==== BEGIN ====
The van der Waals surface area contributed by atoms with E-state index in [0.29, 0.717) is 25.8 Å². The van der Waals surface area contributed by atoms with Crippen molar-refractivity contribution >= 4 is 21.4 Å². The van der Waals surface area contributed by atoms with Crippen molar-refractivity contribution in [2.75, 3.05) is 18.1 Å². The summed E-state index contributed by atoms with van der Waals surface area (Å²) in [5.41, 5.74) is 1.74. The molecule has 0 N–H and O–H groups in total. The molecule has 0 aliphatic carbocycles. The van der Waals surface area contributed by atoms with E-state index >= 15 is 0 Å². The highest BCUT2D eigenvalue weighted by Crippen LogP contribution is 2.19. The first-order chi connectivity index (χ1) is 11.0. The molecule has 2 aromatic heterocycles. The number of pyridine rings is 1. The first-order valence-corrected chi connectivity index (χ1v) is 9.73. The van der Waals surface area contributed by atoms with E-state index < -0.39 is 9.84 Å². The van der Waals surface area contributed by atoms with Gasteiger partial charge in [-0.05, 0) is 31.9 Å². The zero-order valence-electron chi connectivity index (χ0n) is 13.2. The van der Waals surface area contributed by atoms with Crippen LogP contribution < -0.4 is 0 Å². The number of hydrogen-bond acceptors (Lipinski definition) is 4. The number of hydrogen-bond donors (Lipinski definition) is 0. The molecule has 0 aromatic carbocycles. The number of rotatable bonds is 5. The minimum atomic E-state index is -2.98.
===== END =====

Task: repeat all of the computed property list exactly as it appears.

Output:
The van der Waals surface area contributed by atoms with E-state index in [0.29, 0.717) is 25.8 Å². The van der Waals surface area contributed by atoms with Crippen molar-refractivity contribution >= 4 is 21.4 Å². The van der Waals surface area contributed by atoms with Crippen molar-refractivity contribution in [2.75, 3.05) is 18.1 Å². The summed E-state index contributed by atoms with van der Waals surface area (Å²) in [5.41, 5.74) is 1.74. The molecule has 0 N–H and O–H groups in total. The molecule has 0 aliphatic carbocycles. The van der Waals surface area contributed by atoms with E-state index >= 15 is 0 Å². The highest BCUT2D eigenvalue weighted by Crippen LogP contribution is 2.19. The first-order chi connectivity index (χ1) is 11.0. The molecule has 2 aromatic heterocycles. The number of pyridine rings is 1. The first-order valence-corrected chi connectivity index (χ1v) is 9.73. The van der Waals surface area contributed by atoms with E-state index < -0.39 is 9.84 Å². The van der Waals surface area contributed by atoms with Gasteiger partial charge in [-0.05, 0) is 31.9 Å². The zero-order valence-electron chi connectivity index (χ0n) is 13.2. The van der Waals surface area contributed by atoms with Crippen LogP contribution < -0.4 is 0 Å². The number of hydrogen-bond acceptors (Lipinski definition) is 4. The number of hydrogen-bond donors (Lipinski definition) is 0. The molecule has 0 aromatic carbocycles. The number of rotatable bonds is 5. The minimum atomic E-state index is -2.98.